An LS Lowry painting which may be sold by a local council to balance its books will remain on show to the public if it moves, the council has promised.
The painting - a Riverbank - was bought by Bury Council in Greater Manchester for £175 from the artist's agent.
But the council says that if it does decide to sell the £500,000 artwork, it is committed to making sure its new home is another public gallery.
The profits from the painting will help plug a £10m deficit by the council.
The 1947 work by Salford's most famous son, is currently on public show at the town's art gallery.
Bury Council says that it "does not reflect the present collection which consists mainly of Victorian narrative paintings".
The painting's future was discussed at a council meeting this week, and a final decision will be made next week.
Chief Executive Mark Sanders said: "We recognise that this painting is popular with the gallery's visitors but will take the decision regarding the painting's future in the context of the current financial situation and with due regard to maintaining a quality gallery and museum service.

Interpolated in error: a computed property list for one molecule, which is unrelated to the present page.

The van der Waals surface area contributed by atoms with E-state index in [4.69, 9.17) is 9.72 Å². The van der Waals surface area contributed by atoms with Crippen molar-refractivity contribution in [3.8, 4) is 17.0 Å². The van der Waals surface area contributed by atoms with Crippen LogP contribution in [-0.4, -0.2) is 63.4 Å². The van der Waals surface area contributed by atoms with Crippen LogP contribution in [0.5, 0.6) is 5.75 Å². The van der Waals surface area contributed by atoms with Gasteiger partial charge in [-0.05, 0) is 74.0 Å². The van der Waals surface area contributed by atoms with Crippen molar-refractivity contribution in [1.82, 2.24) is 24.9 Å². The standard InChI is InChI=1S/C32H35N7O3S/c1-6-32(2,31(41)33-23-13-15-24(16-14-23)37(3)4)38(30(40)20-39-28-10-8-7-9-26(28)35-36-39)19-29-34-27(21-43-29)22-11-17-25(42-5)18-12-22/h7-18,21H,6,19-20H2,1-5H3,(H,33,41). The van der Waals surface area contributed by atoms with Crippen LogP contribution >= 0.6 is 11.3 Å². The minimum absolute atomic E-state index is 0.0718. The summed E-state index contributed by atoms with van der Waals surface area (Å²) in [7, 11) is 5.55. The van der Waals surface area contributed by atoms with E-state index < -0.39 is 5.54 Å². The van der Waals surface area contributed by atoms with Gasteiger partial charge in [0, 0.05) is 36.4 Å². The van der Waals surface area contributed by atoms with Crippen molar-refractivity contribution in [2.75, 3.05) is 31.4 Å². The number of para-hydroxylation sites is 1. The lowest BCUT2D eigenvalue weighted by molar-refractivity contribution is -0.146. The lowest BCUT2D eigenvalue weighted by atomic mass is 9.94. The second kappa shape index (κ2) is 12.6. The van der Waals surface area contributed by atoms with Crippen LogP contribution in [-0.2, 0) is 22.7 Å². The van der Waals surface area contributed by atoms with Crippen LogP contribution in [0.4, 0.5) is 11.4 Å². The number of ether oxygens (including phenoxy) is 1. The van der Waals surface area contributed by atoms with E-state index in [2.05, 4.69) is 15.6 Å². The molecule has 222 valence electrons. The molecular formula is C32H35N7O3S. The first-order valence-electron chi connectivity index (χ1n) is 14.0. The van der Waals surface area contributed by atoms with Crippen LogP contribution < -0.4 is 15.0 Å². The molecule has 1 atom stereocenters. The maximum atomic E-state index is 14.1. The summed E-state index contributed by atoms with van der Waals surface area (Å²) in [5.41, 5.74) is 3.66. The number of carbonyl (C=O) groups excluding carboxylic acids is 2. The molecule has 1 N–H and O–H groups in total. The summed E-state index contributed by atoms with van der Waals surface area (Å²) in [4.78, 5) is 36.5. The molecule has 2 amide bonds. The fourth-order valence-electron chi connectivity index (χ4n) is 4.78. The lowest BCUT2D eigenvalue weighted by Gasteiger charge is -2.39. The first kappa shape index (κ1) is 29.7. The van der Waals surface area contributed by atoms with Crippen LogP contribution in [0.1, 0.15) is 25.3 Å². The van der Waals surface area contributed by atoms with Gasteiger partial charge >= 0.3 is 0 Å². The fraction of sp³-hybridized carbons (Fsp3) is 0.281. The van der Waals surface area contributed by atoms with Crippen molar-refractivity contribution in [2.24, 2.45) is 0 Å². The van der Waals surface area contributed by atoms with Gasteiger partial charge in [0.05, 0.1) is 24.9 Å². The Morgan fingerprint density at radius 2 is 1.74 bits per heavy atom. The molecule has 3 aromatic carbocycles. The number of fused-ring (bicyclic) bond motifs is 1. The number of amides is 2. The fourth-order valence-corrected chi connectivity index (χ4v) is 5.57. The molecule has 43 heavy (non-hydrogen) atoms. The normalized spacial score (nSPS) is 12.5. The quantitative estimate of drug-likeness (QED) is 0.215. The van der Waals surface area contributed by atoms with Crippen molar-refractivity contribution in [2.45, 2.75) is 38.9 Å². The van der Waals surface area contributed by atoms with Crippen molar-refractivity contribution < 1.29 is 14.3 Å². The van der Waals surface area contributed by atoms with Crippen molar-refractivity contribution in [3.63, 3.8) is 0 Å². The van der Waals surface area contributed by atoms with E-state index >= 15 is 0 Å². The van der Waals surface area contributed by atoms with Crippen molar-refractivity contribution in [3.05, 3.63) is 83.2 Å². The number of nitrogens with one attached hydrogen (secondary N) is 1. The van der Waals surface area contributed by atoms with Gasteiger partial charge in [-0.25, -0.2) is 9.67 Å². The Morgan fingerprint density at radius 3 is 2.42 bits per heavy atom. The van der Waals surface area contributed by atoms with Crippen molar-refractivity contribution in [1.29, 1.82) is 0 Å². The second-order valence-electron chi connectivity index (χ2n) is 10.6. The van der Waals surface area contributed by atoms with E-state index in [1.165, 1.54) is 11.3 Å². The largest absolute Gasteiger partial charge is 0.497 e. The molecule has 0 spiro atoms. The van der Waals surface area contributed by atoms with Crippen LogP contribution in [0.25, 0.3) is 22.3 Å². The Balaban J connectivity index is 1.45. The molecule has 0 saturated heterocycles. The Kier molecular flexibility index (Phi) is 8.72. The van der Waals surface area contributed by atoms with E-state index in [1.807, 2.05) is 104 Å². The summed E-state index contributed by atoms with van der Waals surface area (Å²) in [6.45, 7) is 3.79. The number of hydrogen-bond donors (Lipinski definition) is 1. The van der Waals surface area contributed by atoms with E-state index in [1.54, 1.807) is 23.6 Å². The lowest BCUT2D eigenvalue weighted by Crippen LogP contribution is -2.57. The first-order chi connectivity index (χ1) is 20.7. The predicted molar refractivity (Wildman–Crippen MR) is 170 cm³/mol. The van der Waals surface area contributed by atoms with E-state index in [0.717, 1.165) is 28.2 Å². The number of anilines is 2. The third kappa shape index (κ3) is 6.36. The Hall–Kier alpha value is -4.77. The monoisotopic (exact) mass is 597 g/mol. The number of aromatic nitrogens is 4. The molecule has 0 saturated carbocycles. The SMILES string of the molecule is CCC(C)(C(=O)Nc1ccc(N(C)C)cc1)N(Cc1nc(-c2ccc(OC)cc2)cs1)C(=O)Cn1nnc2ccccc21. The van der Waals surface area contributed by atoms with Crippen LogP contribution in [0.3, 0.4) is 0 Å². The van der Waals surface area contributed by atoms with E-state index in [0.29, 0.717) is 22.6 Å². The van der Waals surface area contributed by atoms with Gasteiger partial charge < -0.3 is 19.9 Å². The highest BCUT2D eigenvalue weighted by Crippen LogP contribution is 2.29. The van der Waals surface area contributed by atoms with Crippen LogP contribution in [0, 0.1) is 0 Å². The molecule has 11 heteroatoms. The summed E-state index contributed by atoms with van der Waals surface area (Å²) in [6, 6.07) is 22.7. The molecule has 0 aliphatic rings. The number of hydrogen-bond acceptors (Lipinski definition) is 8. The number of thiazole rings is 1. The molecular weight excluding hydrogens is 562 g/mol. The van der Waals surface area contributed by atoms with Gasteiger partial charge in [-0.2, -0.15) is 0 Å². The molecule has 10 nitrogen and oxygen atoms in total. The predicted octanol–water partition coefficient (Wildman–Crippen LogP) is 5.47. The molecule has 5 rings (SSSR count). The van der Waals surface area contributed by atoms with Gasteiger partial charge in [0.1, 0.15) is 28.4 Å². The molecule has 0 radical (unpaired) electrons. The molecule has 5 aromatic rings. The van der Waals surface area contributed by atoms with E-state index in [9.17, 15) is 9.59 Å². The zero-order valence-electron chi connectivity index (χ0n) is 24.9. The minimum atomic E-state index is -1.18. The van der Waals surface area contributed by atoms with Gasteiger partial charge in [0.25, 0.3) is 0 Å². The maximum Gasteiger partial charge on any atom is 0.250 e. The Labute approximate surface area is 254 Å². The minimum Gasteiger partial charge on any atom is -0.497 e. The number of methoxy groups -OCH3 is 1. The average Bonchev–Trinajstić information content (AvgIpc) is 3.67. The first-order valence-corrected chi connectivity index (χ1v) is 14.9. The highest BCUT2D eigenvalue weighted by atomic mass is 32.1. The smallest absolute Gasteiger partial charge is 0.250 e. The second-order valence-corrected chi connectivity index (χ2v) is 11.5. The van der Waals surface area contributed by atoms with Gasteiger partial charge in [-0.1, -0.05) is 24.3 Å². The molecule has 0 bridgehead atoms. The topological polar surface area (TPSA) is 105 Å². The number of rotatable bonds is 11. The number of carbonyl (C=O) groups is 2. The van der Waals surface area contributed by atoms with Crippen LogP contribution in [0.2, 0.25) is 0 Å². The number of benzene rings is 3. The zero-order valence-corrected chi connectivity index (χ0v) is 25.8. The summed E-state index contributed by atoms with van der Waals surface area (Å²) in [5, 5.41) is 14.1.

"We are committed to delivering top quality services to the people of Bury and if it means that we have to sacrifice one of our treasured works of art in order to maintain core services, then that is what we will have to bear.
"It is one of a range of tough choices we are currently facing."
Other plans include raising parking fees, reducing the amount of road maintenance and cutting opening hours at the borough's art gallery and libraries.